Can you please explain the meaning of the words, "the beginning of the creation of God", in Revelation 3.14?
It would be easy to interpret the title "the beginning" to mean that the Lord is the first of God's creation, but this view is unscriptural and therefore serious error. The title suggests that our Lord is the beginner of all that God created, or the author and the active agent of all God's creation. False cults which deny the deity of Christ often cite this verse to try to disprove the deity of the Lord Jesus, but, as John writes elsewhere, "All things were made (lit. came to be) by him" (Jn 1.3). It is interesting and helpful to note that the same description of Christ - "the beginning" - is used by Paul in Colossians 1.18, and there it is set in a context where he refers to Christ as the origin, order, and object of creation (vv.15-16). He is not only the source of creation, but from v.18 of this passage He is the source of the Church also. The apostle thus shows the greatness of Christ in both spheres.
If Christ was a created being, however exalted, how could John have written later in Revelation that every created thing ascribed to God and to Him the self-same honours (5.13)? The Lamb to whom all glory is given is none other than Christ Himself. That the Lord is the source and origin of creation becomes more evident when Revelation 19.10 and 22.8-9 are noticed. There the writer records how an angel refused to be worshiped, and that on the ground that only to God can worship rightly be given. Pondering these things there is only one inevitable conclusion - Christ is distinct from creation. He existed prior to creation. He is indispensable to creation. He is therefore God. A creature who is also a creator is an impossible conclusion.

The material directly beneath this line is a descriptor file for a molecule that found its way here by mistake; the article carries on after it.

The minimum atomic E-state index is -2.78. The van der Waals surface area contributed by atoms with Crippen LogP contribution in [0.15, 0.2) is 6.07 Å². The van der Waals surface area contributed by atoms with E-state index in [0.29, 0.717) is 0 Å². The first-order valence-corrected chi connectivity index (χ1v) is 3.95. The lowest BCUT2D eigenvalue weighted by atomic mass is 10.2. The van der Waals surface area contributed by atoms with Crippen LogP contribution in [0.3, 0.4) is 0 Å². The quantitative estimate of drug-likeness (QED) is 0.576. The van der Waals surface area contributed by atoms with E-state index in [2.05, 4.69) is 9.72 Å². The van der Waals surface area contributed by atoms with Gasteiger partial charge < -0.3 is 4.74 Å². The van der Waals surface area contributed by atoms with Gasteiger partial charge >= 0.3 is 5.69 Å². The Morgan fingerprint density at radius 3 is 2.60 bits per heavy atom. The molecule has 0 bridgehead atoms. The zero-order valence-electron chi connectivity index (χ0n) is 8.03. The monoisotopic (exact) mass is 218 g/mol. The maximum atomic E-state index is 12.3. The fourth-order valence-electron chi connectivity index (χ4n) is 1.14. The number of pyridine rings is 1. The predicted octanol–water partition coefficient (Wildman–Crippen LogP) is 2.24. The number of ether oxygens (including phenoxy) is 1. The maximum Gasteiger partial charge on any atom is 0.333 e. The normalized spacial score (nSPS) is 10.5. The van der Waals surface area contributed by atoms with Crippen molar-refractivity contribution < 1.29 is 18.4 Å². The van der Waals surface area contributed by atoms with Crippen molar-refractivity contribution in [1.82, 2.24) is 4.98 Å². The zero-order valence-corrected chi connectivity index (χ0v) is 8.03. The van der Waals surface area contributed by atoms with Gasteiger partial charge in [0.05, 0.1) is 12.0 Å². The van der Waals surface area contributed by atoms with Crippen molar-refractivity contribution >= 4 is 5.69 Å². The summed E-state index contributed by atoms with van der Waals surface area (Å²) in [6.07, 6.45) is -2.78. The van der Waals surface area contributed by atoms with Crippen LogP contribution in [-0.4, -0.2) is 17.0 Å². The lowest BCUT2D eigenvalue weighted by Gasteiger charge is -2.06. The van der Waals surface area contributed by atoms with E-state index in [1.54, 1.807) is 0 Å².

John J Stubbs
What is the significance of David sitting to pray in 1 Chronicles 17.16?
It should be noted that the passage in 2 Samuel 7.1-29 is parallel to that in 1 Chronicles 17.1-27 in which the stated verse is found.
As a penitent, David is seen lying before God: "David therefore besought God for the child; and David fasted, and went in, and lay all night upon the earth" (2 Sam 12.16). As the Lord's servant, David stood before the people: "Then David the king stood up upon his feet, and said, Hear me, my brethren, and my people" (1 Chr 28.2). In the verse referred to, as a worshipper David "sat before the Lord" (2 Sam 7.18; 1 Chr 17.16).
Here in 1 Chronicles 17, for a brief season, the Lord had granted His servant David rest, and we read that "David sat in his house" (v.1); he was in the company of Nathan the prophet. In this period of repose, David was considering in his mind the honour of God. Instead of being taken up with his achievements and self-satisfied with the position he now occupied, David was concerned about the lowly abode of the ark of God: "Lo, I dwell in an house of cedars, but the ark of the covenant of the Lord remaineth under curtains" (v.1).
David's response to Nathan's message displayed no trace of resentment, but rather a sense of deep gratitude to the Lord for all that had been made known to him.
Then we see David enjoying what was the sole right of the high priest, and that but once a year, to appear before the ark of God, presumably now in its new location. "David…sat before the Lord", something no high priest was ever allowed to do. He was simply meditating in the presence of the Lord.
Whether he changed his posture when he began to speak to the Lord, we do not know, but the customary procedure when engaged in prayer was to kneel or to stand. The language David employs in his prayer makes it clear that, irrespective of whether he sat, or knelt, or stood, he did not adopt a casual attitude in the presence of God. In conclusion, it should be mentioned that some commentators have pointed out that the word translated "sat" is more likely to mean "abode" or "tarried".
David E West